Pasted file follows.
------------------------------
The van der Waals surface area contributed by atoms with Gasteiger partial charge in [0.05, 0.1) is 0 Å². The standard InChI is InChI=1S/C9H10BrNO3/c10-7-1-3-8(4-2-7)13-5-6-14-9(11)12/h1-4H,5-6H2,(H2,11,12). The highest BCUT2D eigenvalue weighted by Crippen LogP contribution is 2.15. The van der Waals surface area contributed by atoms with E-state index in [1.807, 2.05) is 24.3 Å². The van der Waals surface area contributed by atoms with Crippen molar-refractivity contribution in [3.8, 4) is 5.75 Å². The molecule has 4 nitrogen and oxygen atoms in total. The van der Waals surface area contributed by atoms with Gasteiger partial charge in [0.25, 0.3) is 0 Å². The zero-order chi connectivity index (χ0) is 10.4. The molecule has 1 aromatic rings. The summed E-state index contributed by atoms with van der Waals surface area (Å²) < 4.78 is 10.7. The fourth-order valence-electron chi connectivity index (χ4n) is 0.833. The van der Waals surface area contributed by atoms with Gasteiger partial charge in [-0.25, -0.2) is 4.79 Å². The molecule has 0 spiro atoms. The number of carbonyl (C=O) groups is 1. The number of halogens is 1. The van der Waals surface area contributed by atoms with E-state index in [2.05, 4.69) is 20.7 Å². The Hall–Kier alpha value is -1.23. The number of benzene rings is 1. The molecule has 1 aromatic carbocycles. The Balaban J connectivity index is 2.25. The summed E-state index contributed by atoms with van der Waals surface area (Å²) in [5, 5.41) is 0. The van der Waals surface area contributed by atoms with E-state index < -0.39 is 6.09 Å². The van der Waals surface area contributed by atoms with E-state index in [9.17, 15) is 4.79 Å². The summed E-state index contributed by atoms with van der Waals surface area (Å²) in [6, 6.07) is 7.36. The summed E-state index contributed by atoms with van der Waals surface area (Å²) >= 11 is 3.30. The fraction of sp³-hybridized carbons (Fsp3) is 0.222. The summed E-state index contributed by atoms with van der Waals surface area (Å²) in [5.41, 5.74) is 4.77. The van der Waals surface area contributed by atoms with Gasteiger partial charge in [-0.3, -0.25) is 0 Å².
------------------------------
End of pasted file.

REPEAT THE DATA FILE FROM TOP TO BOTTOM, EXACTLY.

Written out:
The van der Waals surface area contributed by atoms with Gasteiger partial charge in [0.05, 0.1) is 0 Å². The standard InChI is InChI=1S/C9H10BrNO3/c10-7-1-3-8(4-2-7)13-5-6-14-9(11)12/h1-4H,5-6H2,(H2,11,12). The highest BCUT2D eigenvalue weighted by Crippen LogP contribution is 2.15. The van der Waals surface area contributed by atoms with E-state index in [1.807, 2.05) is 24.3 Å². The van der Waals surface area contributed by atoms with Crippen molar-refractivity contribution in [3.8, 4) is 5.75 Å². The molecule has 4 nitrogen and oxygen atoms in total. The van der Waals surface area contributed by atoms with Gasteiger partial charge in [0.25, 0.3) is 0 Å². The zero-order chi connectivity index (χ0) is 10.4. The molecule has 1 aromatic rings. The summed E-state index contributed by atoms with van der Waals surface area (Å²) < 4.78 is 10.7. The fourth-order valence-electron chi connectivity index (χ4n) is 0.833. The van der Waals surface area contributed by atoms with Gasteiger partial charge in [-0.25, -0.2) is 4.79 Å². The molecule has 0 spiro atoms. The number of carbonyl (C=O) groups is 1. The number of halogens is 1. The van der Waals surface area contributed by atoms with E-state index in [2.05, 4.69) is 20.7 Å². The Hall–Kier alpha value is -1.23. The number of benzene rings is 1. The molecule has 1 aromatic carbocycles. The Balaban J connectivity index is 2.25. The summed E-state index contributed by atoms with van der Waals surface area (Å²) in [5, 5.41) is 0. The van der Waals surface area contributed by atoms with E-state index < -0.39 is 6.09 Å². The van der Waals surface area contributed by atoms with E-state index in [9.17, 15) is 4.79 Å². The summed E-state index contributed by atoms with van der Waals surface area (Å²) in [6, 6.07) is 7.36. The summed E-state index contributed by atoms with van der Waals surface area (Å²) >= 11 is 3.30. The fraction of sp³-hybridized carbons (Fsp3) is 0.222. The summed E-state index contributed by atoms with van der Waals surface area (Å²) in [5.41, 5.74) is 4.77. The van der Waals surface area contributed by atoms with Gasteiger partial charge in [-0.3, -0.25) is 0 Å².